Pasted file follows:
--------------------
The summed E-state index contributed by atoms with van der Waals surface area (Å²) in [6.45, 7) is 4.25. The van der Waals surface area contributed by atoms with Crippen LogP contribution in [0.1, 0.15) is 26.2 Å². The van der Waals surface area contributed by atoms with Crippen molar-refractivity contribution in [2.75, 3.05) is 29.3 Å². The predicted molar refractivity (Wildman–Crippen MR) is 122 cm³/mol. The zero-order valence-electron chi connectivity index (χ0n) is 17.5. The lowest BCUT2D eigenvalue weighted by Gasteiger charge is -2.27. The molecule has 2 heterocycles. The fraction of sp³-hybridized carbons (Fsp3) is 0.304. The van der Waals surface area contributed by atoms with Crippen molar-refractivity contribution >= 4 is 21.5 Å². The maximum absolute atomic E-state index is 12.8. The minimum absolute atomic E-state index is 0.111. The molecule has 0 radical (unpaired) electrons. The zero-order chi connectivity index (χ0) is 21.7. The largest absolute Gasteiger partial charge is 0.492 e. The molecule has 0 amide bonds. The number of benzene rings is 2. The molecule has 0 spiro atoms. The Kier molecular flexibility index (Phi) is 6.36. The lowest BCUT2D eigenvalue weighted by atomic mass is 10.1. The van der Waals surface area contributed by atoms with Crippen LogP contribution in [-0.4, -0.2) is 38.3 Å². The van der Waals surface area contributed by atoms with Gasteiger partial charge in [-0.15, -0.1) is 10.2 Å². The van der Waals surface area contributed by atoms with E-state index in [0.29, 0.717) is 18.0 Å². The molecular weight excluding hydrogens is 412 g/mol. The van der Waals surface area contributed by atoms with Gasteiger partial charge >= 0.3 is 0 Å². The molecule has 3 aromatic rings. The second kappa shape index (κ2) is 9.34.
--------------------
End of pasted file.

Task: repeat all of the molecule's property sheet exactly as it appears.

The summed E-state index contributed by atoms with van der Waals surface area (Å²) in [6.45, 7) is 4.25. The van der Waals surface area contributed by atoms with Crippen LogP contribution in [0.1, 0.15) is 26.2 Å². The van der Waals surface area contributed by atoms with Crippen molar-refractivity contribution in [2.75, 3.05) is 29.3 Å². The predicted molar refractivity (Wildman–Crippen MR) is 122 cm³/mol. The zero-order valence-electron chi connectivity index (χ0n) is 17.5. The lowest BCUT2D eigenvalue weighted by Gasteiger charge is -2.27. The molecule has 2 heterocycles. The fraction of sp³-hybridized carbons (Fsp3) is 0.304. The van der Waals surface area contributed by atoms with Crippen molar-refractivity contribution >= 4 is 21.5 Å². The maximum absolute atomic E-state index is 12.8. The minimum absolute atomic E-state index is 0.111. The molecule has 0 radical (unpaired) electrons. The zero-order chi connectivity index (χ0) is 21.7. The largest absolute Gasteiger partial charge is 0.492 e. The molecule has 0 amide bonds. The number of benzene rings is 2. The molecule has 0 spiro atoms. The Kier molecular flexibility index (Phi) is 6.36. The lowest BCUT2D eigenvalue weighted by atomic mass is 10.1. The van der Waals surface area contributed by atoms with Crippen LogP contribution in [-0.4, -0.2) is 38.3 Å². The van der Waals surface area contributed by atoms with Gasteiger partial charge in [-0.15, -0.1) is 10.2 Å². The van der Waals surface area contributed by atoms with E-state index in [0.29, 0.717) is 18.0 Å². The molecular weight excluding hydrogens is 412 g/mol. The van der Waals surface area contributed by atoms with Gasteiger partial charge >= 0.3 is 0 Å². The molecule has 3 aromatic rings. The second kappa shape index (κ2) is 9.34.